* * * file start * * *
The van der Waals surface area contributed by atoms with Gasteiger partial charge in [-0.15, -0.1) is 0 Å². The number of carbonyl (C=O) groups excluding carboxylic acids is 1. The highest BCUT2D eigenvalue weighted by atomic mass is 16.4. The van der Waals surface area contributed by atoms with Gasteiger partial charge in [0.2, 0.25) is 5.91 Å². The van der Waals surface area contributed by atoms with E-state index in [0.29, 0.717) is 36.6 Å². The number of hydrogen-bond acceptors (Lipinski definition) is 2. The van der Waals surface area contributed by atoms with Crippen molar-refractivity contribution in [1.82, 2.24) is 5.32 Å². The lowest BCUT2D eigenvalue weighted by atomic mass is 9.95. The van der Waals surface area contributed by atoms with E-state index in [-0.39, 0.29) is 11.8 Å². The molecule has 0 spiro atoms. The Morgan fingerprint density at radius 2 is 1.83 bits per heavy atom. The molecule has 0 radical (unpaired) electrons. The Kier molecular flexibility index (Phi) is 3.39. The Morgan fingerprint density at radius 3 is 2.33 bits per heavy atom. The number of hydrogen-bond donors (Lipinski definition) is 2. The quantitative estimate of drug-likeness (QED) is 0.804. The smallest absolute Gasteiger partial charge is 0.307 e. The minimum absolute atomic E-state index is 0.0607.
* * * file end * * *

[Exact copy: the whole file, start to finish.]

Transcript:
The van der Waals surface area contributed by atoms with Gasteiger partial charge in [-0.15, -0.1) is 0 Å². The number of carbonyl (C=O) groups excluding carboxylic acids is 1. The highest BCUT2D eigenvalue weighted by atomic mass is 16.4. The van der Waals surface area contributed by atoms with Gasteiger partial charge in [0.2, 0.25) is 5.91 Å². The van der Waals surface area contributed by atoms with E-state index in [0.29, 0.717) is 36.6 Å². The number of hydrogen-bond acceptors (Lipinski definition) is 2. The van der Waals surface area contributed by atoms with Crippen molar-refractivity contribution in [1.82, 2.24) is 5.32 Å². The lowest BCUT2D eigenvalue weighted by atomic mass is 9.95. The van der Waals surface area contributed by atoms with E-state index in [-0.39, 0.29) is 11.8 Å². The molecule has 0 spiro atoms. The Morgan fingerprint density at radius 2 is 1.83 bits per heavy atom. The molecule has 0 radical (unpaired) electrons. The Kier molecular flexibility index (Phi) is 3.39. The Morgan fingerprint density at radius 3 is 2.33 bits per heavy atom. The number of hydrogen-bond donors (Lipinski definition) is 2. The quantitative estimate of drug-likeness (QED) is 0.804. The smallest absolute Gasteiger partial charge is 0.307 e. The minimum absolute atomic E-state index is 0.0607.